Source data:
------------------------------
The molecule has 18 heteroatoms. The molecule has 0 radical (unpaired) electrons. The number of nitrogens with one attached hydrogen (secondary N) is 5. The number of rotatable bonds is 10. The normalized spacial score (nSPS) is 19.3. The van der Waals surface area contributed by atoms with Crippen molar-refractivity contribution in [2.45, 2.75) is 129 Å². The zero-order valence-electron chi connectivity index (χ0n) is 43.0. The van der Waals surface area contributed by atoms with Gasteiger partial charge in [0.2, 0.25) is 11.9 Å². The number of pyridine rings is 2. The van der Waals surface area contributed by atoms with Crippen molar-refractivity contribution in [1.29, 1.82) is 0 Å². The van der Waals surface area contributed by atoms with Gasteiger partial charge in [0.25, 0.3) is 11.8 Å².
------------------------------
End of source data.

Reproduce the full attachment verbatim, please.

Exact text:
The molecule has 18 heteroatoms. The molecule has 0 radical (unpaired) electrons. The number of nitrogens with one attached hydrogen (secondary N) is 5. The number of rotatable bonds is 10. The normalized spacial score (nSPS) is 19.3. The van der Waals surface area contributed by atoms with Crippen molar-refractivity contribution in [2.45, 2.75) is 129 Å². The zero-order valence-electron chi connectivity index (χ0n) is 43.0. The van der Waals surface area contributed by atoms with Gasteiger partial charge in [0.2, 0.25) is 11.9 Å². The number of pyridine rings is 2. The van der Waals surface area contributed by atoms with Crippen molar-refractivity contribution in [1.29, 1.82) is 0 Å². The van der Waals surface area contributed by atoms with Gasteiger partial charge in [0.25, 0.3) is 11.8 Å².